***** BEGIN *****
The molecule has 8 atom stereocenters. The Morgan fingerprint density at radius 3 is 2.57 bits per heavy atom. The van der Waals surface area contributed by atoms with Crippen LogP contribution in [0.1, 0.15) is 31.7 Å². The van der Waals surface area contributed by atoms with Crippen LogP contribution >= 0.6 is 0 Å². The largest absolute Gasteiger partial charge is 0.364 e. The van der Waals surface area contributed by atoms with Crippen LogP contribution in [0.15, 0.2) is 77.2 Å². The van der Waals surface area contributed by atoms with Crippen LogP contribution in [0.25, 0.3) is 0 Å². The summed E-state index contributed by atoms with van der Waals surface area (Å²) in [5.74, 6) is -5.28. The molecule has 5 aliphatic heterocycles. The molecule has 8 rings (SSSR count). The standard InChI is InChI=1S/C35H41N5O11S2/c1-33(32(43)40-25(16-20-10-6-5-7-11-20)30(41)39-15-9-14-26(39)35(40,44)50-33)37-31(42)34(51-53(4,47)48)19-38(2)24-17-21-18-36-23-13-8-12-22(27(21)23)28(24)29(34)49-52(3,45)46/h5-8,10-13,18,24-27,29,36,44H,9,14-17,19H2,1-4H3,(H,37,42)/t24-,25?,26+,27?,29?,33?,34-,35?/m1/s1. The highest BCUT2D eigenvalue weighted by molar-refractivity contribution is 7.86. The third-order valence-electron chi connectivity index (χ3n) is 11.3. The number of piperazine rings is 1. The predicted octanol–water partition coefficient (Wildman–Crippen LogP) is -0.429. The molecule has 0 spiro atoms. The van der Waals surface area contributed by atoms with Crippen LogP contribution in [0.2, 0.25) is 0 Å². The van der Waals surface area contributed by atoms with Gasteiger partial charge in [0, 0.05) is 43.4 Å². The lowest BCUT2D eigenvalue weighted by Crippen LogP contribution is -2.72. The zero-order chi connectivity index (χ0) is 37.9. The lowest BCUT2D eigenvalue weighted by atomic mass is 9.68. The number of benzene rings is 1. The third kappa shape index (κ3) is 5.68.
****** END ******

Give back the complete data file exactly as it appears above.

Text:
The molecule has 8 atom stereocenters. The Morgan fingerprint density at radius 3 is 2.57 bits per heavy atom. The van der Waals surface area contributed by atoms with Crippen LogP contribution in [0.1, 0.15) is 31.7 Å². The van der Waals surface area contributed by atoms with Crippen LogP contribution >= 0.6 is 0 Å². The largest absolute Gasteiger partial charge is 0.364 e. The van der Waals surface area contributed by atoms with Crippen LogP contribution in [0.15, 0.2) is 77.2 Å². The van der Waals surface area contributed by atoms with Crippen LogP contribution in [0.25, 0.3) is 0 Å². The summed E-state index contributed by atoms with van der Waals surface area (Å²) in [5.74, 6) is -5.28. The molecule has 5 aliphatic heterocycles. The molecule has 8 rings (SSSR count). The standard InChI is InChI=1S/C35H41N5O11S2/c1-33(32(43)40-25(16-20-10-6-5-7-11-20)30(41)39-15-9-14-26(39)35(40,44)50-33)37-31(42)34(51-53(4,47)48)19-38(2)24-17-21-18-36-23-13-8-12-22(27(21)23)28(24)29(34)49-52(3,45)46/h5-8,10-13,18,24-27,29,36,44H,9,14-17,19H2,1-4H3,(H,37,42)/t24-,25?,26+,27?,29?,33?,34-,35?/m1/s1. The highest BCUT2D eigenvalue weighted by molar-refractivity contribution is 7.86. The third-order valence-electron chi connectivity index (χ3n) is 11.3. The number of piperazine rings is 1. The predicted octanol–water partition coefficient (Wildman–Crippen LogP) is -0.429. The molecule has 0 spiro atoms. The van der Waals surface area contributed by atoms with Crippen LogP contribution in [0.2, 0.25) is 0 Å². The van der Waals surface area contributed by atoms with Gasteiger partial charge in [0, 0.05) is 43.4 Å². The lowest BCUT2D eigenvalue weighted by Crippen LogP contribution is -2.72. The zero-order chi connectivity index (χ0) is 37.9. The lowest BCUT2D eigenvalue weighted by atomic mass is 9.68. The number of benzene rings is 1. The third kappa shape index (κ3) is 5.68.